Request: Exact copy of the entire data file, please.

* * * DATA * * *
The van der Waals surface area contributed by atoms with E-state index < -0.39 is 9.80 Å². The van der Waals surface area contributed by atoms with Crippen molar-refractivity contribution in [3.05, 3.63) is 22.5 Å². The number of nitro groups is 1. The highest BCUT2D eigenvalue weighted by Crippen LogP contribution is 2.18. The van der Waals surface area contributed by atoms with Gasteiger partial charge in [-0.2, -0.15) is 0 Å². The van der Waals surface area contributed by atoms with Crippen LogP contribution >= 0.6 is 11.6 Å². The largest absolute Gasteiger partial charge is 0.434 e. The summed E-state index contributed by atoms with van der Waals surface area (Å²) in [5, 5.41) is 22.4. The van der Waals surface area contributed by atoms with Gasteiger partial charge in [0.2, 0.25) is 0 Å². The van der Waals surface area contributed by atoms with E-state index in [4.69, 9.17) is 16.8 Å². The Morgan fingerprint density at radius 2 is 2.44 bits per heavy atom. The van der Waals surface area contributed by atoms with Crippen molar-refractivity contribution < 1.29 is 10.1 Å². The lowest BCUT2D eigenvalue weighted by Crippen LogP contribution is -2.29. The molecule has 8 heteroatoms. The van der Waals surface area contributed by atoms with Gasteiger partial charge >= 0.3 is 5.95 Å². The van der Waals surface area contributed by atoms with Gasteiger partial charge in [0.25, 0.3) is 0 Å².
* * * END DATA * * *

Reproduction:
The van der Waals surface area contributed by atoms with E-state index < -0.39 is 9.80 Å². The van der Waals surface area contributed by atoms with Crippen molar-refractivity contribution in [3.05, 3.63) is 22.5 Å². The number of nitro groups is 1. The highest BCUT2D eigenvalue weighted by Crippen LogP contribution is 2.18. The van der Waals surface area contributed by atoms with Gasteiger partial charge in [-0.2, -0.15) is 0 Å². The van der Waals surface area contributed by atoms with Crippen LogP contribution >= 0.6 is 11.6 Å². The largest absolute Gasteiger partial charge is 0.434 e. The summed E-state index contributed by atoms with van der Waals surface area (Å²) in [5, 5.41) is 22.4. The van der Waals surface area contributed by atoms with Gasteiger partial charge in [0.2, 0.25) is 0 Å². The van der Waals surface area contributed by atoms with E-state index in [4.69, 9.17) is 16.8 Å². The Morgan fingerprint density at radius 2 is 2.44 bits per heavy atom. The van der Waals surface area contributed by atoms with Crippen molar-refractivity contribution < 1.29 is 10.1 Å². The lowest BCUT2D eigenvalue weighted by Crippen LogP contribution is -2.29. The molecule has 8 heteroatoms. The van der Waals surface area contributed by atoms with Gasteiger partial charge >= 0.3 is 5.95 Å². The van der Waals surface area contributed by atoms with Gasteiger partial charge in [0.25, 0.3) is 0 Å².